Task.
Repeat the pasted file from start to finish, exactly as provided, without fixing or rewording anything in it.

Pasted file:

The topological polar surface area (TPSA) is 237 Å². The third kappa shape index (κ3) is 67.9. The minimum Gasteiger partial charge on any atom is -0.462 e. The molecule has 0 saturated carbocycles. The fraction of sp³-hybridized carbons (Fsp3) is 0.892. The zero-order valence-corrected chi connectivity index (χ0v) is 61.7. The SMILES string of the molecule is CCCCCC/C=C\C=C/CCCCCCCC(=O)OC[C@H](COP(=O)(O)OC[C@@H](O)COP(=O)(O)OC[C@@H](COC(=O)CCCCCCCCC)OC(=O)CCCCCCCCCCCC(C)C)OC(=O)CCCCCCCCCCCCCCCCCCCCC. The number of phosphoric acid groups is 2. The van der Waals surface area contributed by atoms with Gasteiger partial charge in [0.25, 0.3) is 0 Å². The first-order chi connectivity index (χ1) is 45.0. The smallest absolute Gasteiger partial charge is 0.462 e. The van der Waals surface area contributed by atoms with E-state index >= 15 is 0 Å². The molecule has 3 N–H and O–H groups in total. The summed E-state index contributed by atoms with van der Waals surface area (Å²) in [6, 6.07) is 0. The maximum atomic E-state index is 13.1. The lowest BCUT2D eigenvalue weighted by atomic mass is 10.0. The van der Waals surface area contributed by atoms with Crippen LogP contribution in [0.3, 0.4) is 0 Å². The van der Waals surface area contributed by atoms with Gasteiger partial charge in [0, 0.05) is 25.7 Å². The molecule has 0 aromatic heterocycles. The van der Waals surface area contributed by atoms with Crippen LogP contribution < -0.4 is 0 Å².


The topological polar surface area (TPSA) is 237 Å². The third kappa shape index (κ3) is 67.9. The minimum Gasteiger partial charge on any atom is -0.462 e. The molecule has 0 saturated carbocycles. The fraction of sp³-hybridized carbons (Fsp3) is 0.892. The zero-order valence-corrected chi connectivity index (χ0v) is 61.7. The SMILES string of the molecule is CCCCCC/C=C\C=C/CCCCCCCC(=O)OC[C@H](COP(=O)(O)OC[C@@H](O)COP(=O)(O)OC[C@@H](COC(=O)CCCCCCCCC)OC(=O)CCCCCCCCCCCC(C)C)OC(=O)CCCCCCCCCCCCCCCCCCCCC. The number of phosphoric acid groups is 2. The van der Waals surface area contributed by atoms with Gasteiger partial charge in [0.25, 0.3) is 0 Å². The first-order chi connectivity index (χ1) is 45.0. The smallest absolute Gasteiger partial charge is 0.462 e. The van der Waals surface area contributed by atoms with E-state index >= 15 is 0 Å². The molecule has 3 N–H and O–H groups in total. The summed E-state index contributed by atoms with van der Waals surface area (Å²) in [6, 6.07) is 0. The maximum atomic E-state index is 13.1. The lowest BCUT2D eigenvalue weighted by atomic mass is 10.0. The van der Waals surface area contributed by atoms with Crippen LogP contribution in [0.3, 0.4) is 0 Å². The van der Waals surface area contributed by atoms with Gasteiger partial charge in [0, 0.05) is 25.7 Å². The molecule has 0 aromatic heterocycles. The van der Waals surface area contributed by atoms with Crippen LogP contribution < -0.4 is 0 Å².